Friday, July 24, 2009

Skeptical mind

I think we are all meant to be skeptical of anything anyone tries to tell us. Of anything said or written or expressed. Even of things written in holy texts. (Especially?)

I get the feeling we are all imprinted with a unique purpose, a place in the universe, and it is different for everyone. There is an inner compass to follow. So the conclusion I draw from this, logically, is that no one else on earth will ever mirror me and my beliefs completely. I keep searching, trying to find the perfect philosophy, spiritual practice, religion that is completely me -- that I can completely embrace, with no reservations. It doesn't seem to be there.

Don't ever be afraid to use your mind and rigorously challenge every belief system, every fact. You cannot get rid of God with your disbelief or dispel God's presence, or abiding interest in you, through skepticism. He/She will pursue you as passionately as the most persistent lover, your entire life. You merely need to turn to God and find God already there, waiting.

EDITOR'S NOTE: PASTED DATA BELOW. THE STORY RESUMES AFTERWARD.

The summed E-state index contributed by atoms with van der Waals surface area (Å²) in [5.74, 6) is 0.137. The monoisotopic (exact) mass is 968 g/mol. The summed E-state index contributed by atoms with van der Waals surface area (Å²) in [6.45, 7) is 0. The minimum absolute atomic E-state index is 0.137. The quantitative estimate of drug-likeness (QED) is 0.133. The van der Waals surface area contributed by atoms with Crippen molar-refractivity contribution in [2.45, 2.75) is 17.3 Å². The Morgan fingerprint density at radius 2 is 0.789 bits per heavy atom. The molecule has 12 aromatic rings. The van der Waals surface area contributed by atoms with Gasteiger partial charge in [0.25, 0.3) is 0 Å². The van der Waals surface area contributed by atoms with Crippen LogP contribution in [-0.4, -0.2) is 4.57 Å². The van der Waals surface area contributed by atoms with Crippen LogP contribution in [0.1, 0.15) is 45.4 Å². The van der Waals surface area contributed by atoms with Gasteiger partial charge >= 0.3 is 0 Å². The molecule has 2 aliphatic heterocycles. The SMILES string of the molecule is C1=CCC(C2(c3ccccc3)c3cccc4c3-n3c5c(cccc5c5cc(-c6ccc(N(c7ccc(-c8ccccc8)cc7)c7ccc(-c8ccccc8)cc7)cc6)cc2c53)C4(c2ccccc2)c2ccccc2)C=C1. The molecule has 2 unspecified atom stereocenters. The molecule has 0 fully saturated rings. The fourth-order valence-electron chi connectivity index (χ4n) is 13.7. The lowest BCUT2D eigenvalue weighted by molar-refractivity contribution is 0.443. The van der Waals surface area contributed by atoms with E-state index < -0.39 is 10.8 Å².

However, I do still learn a great deal from talking to others and reading. I try to keep the information out there and not internalize it immediately. Or else I say, this I agree with, this I don't. This is dangerous, too, because it threatens to confine the mind from being rigorous and rethinking every assumption.

I am listening to Zencast (having just discovered the world of podcasts!) about the philosophical practice of Buddhism. I haven't gotten to the religious aspect so far. The big question I have about Buddhism is what about social justice? It doesn't seem to be there at all. We have to be aware of what is happening in the world, and how we can become a positive force in the world. Not just study our navels (or is it navals? I'm not talking about the military or oranges here), becoming more enlightened in our daily lives. Which probably means there is a big piece I don't understand yet. But I don't believe human suffering is fictitious, or better ignored, when it stems from wrongs that humans commit and can therefore do something about.

Life interferes, as usual. Darn. Maybe in reality, writing is interfering with whatever I'm supposed to be doing. But it sure seems more interesting than cooking dinner.

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